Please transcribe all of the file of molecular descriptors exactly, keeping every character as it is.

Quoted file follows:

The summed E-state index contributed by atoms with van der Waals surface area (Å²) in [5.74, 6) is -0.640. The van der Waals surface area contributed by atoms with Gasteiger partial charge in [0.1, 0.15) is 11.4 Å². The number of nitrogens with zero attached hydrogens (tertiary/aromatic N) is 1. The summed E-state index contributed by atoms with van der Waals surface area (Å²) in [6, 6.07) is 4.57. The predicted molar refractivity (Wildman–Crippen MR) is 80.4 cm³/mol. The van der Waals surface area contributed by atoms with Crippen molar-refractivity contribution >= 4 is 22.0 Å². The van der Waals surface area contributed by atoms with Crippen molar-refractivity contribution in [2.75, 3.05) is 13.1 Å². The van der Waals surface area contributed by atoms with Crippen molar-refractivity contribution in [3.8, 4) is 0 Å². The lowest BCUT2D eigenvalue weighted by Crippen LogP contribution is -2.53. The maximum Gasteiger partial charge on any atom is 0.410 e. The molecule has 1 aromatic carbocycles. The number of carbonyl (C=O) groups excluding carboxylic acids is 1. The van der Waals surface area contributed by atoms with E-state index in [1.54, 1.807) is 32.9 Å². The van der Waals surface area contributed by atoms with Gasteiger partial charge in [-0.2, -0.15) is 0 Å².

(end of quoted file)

The summed E-state index contributed by atoms with van der Waals surface area (Å²) in [5.74, 6) is -0.640. The van der Waals surface area contributed by atoms with Gasteiger partial charge in [0.1, 0.15) is 11.4 Å². The number of nitrogens with zero attached hydrogens (tertiary/aromatic N) is 1. The summed E-state index contributed by atoms with van der Waals surface area (Å²) in [6, 6.07) is 4.57. The predicted molar refractivity (Wildman–Crippen MR) is 80.4 cm³/mol. The van der Waals surface area contributed by atoms with Crippen molar-refractivity contribution >= 4 is 22.0 Å². The van der Waals surface area contributed by atoms with Crippen molar-refractivity contribution in [2.75, 3.05) is 13.1 Å². The van der Waals surface area contributed by atoms with Crippen molar-refractivity contribution in [3.8, 4) is 0 Å². The lowest BCUT2D eigenvalue weighted by Crippen LogP contribution is -2.53. The maximum Gasteiger partial charge on any atom is 0.410 e. The molecule has 1 aromatic carbocycles. The number of carbonyl (C=O) groups excluding carboxylic acids is 1. The van der Waals surface area contributed by atoms with E-state index in [1.54, 1.807) is 32.9 Å². The van der Waals surface area contributed by atoms with Gasteiger partial charge in [-0.2, -0.15) is 0 Å².